USACE headquarters was asked for an update on remote lock operations. In an email, a spokesperson said remote lock operations play an “essential role” in USACE’s navigation mission. In addition, “it plays a vital role in revolutionizing USACE to be a world-class organization which maintains technologically modern projects and programs.”
The Corps’ long term view, according to the spokesperson, is that remote operations can ease some significant emerging challenges. These challenges include shifts in commercial traffic, constrained operations and maintenance budgets and COVID-19. These impacts are testing “the resiliency and economic viability of the nation’s navigation system.”
Despite these assertive remarks, there are no system-wide answers yet for implementation. The Corps wants to know more about costs and benefits, risks, and the feasibility of retrofitting existing facilities.
From left: Mark Jones, chief of engineering and construction, USACE Pittsburgh District; and Vincent De Carlo, P.E., deputy chief, operations division, USACE Pittsburgh DistrictPhotos: U.S. Army Corps of Engineers
Prior to the Charleroi work, and until very recently, remote operations were studied at Gray’s Landing L&D, another Lower Mon project, at river mile 82. Gray’s Landing was to be a “proof of concept of remote operations which could then be adopted on lock projects across the Corps,” USACE wrote in a summary paper. Gray’s Landing received $457,000 for remote ops design and coordination efforts in FY17. That initial work was deemed successful and project managers requested $2.8 million to advance construction. Subsequent funding, though, never happened.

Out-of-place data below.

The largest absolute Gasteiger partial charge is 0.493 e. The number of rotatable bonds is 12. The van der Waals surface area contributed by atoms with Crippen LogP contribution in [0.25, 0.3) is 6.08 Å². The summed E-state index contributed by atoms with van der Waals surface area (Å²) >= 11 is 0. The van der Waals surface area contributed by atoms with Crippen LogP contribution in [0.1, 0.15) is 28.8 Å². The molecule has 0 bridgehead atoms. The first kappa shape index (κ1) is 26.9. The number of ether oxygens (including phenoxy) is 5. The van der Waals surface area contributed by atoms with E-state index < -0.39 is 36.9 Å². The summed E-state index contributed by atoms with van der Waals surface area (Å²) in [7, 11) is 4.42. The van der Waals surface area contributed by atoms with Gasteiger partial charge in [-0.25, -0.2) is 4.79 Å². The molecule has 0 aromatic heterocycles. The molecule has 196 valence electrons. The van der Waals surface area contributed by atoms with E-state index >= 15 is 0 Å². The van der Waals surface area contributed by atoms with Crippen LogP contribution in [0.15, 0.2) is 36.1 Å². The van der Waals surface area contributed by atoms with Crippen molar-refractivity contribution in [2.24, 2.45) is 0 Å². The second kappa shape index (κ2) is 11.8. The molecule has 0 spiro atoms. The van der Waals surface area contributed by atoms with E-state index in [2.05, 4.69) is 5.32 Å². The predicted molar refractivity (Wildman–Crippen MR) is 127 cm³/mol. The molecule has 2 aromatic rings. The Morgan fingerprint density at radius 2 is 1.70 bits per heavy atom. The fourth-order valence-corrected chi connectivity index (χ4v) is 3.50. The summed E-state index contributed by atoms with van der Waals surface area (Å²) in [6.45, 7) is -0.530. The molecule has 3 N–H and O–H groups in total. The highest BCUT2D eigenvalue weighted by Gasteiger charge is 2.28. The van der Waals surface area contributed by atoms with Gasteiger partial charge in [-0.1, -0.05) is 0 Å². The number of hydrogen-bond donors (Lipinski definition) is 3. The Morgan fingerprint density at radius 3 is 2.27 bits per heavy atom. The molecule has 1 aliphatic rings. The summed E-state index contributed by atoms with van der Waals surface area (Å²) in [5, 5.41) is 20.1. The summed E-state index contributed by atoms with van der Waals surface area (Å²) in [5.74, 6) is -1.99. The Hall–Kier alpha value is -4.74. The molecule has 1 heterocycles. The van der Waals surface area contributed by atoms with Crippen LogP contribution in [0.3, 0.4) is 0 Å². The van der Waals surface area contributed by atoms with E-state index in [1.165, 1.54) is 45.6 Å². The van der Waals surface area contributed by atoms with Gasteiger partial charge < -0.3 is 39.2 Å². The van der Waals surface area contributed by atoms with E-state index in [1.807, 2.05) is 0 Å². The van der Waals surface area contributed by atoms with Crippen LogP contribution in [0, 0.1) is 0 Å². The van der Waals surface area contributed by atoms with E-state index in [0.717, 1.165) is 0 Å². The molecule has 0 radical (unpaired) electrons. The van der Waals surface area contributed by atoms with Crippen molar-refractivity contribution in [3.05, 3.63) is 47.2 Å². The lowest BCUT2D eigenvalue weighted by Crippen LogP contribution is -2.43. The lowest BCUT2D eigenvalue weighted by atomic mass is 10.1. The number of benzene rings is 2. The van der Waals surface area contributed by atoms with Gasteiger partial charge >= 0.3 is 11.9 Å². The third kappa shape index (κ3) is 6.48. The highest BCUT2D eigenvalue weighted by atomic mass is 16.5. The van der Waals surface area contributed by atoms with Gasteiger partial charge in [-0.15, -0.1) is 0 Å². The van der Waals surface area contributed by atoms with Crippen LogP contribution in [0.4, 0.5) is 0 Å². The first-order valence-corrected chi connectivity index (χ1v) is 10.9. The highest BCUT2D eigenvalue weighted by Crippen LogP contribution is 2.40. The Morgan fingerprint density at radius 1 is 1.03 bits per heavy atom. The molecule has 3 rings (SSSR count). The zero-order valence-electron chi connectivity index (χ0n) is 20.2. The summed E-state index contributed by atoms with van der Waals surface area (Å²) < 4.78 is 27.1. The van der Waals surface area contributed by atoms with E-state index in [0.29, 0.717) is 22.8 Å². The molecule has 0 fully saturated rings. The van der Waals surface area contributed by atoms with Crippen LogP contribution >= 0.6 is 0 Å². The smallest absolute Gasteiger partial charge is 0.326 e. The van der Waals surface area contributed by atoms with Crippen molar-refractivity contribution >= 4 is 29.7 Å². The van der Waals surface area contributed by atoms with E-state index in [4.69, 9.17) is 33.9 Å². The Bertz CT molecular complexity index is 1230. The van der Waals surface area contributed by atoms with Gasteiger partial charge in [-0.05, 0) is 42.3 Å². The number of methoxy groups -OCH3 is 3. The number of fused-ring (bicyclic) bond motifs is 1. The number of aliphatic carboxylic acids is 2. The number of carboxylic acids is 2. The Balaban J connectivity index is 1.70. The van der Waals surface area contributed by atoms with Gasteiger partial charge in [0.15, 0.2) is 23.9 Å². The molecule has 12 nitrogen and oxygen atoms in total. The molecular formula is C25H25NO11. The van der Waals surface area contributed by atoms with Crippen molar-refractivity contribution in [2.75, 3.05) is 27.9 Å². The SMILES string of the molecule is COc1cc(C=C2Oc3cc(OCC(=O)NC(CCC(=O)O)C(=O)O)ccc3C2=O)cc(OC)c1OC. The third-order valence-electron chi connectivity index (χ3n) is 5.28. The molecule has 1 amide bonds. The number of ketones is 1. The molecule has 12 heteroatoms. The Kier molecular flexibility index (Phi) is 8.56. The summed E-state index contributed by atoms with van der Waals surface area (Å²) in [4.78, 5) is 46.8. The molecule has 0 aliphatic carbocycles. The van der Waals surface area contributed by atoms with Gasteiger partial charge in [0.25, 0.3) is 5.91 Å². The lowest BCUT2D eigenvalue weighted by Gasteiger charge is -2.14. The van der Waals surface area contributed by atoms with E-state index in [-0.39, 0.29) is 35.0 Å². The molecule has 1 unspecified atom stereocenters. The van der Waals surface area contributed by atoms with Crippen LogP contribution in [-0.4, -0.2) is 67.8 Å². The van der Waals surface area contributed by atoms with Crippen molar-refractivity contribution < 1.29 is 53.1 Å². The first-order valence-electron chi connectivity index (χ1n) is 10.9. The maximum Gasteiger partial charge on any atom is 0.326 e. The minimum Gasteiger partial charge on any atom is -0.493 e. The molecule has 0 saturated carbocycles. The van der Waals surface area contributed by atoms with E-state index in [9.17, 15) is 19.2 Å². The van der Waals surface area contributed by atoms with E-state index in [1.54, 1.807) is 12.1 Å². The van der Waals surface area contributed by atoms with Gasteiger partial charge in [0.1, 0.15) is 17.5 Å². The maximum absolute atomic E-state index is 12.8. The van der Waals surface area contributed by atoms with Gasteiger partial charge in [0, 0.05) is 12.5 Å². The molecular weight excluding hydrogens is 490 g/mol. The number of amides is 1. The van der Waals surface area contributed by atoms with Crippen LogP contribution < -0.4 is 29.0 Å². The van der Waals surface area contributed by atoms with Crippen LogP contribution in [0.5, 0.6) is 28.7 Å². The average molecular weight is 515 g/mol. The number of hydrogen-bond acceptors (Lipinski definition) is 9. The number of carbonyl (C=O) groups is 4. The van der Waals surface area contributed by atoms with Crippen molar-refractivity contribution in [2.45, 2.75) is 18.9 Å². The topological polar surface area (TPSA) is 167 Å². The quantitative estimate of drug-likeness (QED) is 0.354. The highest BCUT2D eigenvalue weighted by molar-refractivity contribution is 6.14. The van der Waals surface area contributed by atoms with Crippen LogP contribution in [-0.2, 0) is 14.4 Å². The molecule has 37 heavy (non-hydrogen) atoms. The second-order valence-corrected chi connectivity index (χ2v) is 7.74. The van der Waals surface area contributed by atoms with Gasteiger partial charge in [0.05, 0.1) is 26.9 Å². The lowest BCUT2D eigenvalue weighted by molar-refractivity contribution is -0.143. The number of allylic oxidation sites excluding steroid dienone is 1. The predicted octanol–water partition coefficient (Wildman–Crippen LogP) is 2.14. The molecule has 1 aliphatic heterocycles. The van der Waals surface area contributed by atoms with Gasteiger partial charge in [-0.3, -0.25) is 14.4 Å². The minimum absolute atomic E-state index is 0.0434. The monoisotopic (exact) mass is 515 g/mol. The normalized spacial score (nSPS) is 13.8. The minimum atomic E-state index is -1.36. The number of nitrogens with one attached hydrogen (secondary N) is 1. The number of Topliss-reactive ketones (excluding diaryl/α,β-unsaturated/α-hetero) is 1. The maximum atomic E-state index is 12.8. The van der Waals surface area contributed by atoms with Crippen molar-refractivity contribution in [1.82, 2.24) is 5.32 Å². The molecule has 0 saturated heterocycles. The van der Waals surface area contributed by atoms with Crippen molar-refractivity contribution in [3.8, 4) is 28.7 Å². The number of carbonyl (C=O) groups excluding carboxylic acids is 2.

De Carlo and Jones explained that in the overall O&M program, the Grays Landing demonstration “did not compete well.” Additionally, from a technical standpoint, Grays Landing needed redesign and new cost estimates because it did not meet current cyber security requirements. “The control portion of the Charleroi project was also in design,” De Carlo explained, and subsequently judged “a better fit for our first cyber secure remote operations project.”